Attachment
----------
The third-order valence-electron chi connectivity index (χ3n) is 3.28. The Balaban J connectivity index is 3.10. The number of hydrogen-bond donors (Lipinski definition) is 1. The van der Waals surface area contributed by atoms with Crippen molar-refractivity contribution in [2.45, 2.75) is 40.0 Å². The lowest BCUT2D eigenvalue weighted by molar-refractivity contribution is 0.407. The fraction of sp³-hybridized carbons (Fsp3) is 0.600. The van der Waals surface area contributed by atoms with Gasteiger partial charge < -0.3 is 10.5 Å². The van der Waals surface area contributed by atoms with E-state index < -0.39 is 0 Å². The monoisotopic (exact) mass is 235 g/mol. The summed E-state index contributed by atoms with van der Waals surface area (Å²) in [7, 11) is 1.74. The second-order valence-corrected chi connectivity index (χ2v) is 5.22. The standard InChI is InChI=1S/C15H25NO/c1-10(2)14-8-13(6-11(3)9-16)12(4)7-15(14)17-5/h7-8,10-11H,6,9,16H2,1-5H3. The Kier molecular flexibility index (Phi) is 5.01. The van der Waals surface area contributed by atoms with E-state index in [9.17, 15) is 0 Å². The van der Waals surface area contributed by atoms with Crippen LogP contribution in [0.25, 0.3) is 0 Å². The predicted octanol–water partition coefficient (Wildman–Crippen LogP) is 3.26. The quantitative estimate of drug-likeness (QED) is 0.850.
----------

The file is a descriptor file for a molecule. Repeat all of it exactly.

The third-order valence-electron chi connectivity index (χ3n) is 3.28. The Balaban J connectivity index is 3.10. The number of hydrogen-bond donors (Lipinski definition) is 1. The van der Waals surface area contributed by atoms with Crippen molar-refractivity contribution in [2.45, 2.75) is 40.0 Å². The lowest BCUT2D eigenvalue weighted by molar-refractivity contribution is 0.407. The fraction of sp³-hybridized carbons (Fsp3) is 0.600. The van der Waals surface area contributed by atoms with Gasteiger partial charge < -0.3 is 10.5 Å². The van der Waals surface area contributed by atoms with E-state index < -0.39 is 0 Å². The monoisotopic (exact) mass is 235 g/mol. The summed E-state index contributed by atoms with van der Waals surface area (Å²) in [7, 11) is 1.74. The second-order valence-corrected chi connectivity index (χ2v) is 5.22. The standard InChI is InChI=1S/C15H25NO/c1-10(2)14-8-13(6-11(3)9-16)12(4)7-15(14)17-5/h7-8,10-11H,6,9,16H2,1-5H3. The Kier molecular flexibility index (Phi) is 5.01. The van der Waals surface area contributed by atoms with E-state index in [9.17, 15) is 0 Å². The van der Waals surface area contributed by atoms with Crippen LogP contribution in [0.25, 0.3) is 0 Å². The predicted octanol–water partition coefficient (Wildman–Crippen LogP) is 3.26. The quantitative estimate of drug-likeness (QED) is 0.850.